Mankind_Limited_Cover_for_Kindle

“This book ⇑⇑⇑ should be a movie. Somewhere in Hollywood right now there are actors waiting for their agents to deliver this story in script format to them. The makings of all action-packed adventure films is here. I can see the film in my mind’s eye.
But this one is different.

It’s not fast-paced for the thrill of it alone. It needs to be to get the message across. Mankind could be on the threshold of just such a future. Time is racing.

This one could be us.

Maybe a few years down the line yet, maybe already almost there in some similar format. Change a few details. Replace one group for another. Look behind the motives in politics and corporations. Stretch the reality just a little. Ask ourselves questions looking through the light of a different lens.

It feels like us, it acts like us, it may very well come…”

#IARTG

Posted in Creative Writing, Family, General, Health, Journal, Mankind Limited News, Review, Work, Writing

What a Week

It’s been a hell of a week – hence a quiet one on here for me.

My wife went to a very emotional funeral to send off her Uncle. While My parents got to see the granddaughter they haven’t seen for nearly 10 years!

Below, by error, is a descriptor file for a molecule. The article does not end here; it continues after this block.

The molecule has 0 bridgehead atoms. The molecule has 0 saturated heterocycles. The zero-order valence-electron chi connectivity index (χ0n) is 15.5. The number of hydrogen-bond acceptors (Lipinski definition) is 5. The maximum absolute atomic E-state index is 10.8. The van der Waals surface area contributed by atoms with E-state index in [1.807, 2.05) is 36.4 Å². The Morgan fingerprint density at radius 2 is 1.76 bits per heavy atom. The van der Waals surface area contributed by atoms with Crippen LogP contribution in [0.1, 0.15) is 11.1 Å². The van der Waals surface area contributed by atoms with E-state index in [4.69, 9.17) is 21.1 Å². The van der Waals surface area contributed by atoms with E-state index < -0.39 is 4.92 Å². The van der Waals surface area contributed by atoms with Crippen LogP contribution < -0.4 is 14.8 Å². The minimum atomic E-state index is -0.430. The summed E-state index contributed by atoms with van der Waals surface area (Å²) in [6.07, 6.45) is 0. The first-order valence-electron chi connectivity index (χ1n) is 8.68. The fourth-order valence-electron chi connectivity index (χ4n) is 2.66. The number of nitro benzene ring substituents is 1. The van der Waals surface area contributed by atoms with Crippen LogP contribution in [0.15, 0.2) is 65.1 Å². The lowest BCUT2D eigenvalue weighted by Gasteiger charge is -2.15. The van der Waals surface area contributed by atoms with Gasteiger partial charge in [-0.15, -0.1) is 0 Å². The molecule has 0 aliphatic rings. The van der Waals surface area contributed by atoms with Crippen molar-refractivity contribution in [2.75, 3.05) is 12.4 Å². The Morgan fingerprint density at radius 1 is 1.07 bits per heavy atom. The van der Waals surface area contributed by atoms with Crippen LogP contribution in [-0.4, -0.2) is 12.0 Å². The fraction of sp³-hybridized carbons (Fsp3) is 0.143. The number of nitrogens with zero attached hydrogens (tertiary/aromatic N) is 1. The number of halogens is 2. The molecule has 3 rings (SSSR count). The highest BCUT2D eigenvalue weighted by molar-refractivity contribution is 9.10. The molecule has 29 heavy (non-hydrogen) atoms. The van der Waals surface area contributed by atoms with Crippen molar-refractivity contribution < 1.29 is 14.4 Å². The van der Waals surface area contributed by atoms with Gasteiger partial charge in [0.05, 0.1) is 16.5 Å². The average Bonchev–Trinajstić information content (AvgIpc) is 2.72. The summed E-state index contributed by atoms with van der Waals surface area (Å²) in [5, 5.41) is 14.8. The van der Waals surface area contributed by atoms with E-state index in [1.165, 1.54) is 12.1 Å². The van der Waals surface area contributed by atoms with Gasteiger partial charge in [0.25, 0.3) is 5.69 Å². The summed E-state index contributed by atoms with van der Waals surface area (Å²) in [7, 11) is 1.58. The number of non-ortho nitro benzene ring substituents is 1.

My wife also had an appointment about our youngest’s diagnosis of Autism. While I had excruciating physio on my frozen shoulder.

On top of that, server problems of the worst kind meant that I was working well beyond midnight for half the week.

The result being I have had very little time this week. No time to write, no time to take advantage and spread the word about the wonderful review I received for my book (see what I did there) – other than retweet all the retweets!

So the stats are down and so my energy levels.

The plus side has been that the kids have spent a lot of time this week with my brothers and their families. And they have enjoyed that a LOT!

I cannot thanks them enough for their support this week and in recent weeks. It has bonded our family even more I think. Even if it did mean Uncle Daniel getting dunked in the swimming pool a lot and being roped into Batman Games all day and Aunty Carol and Aunty Charlie falling in the sea!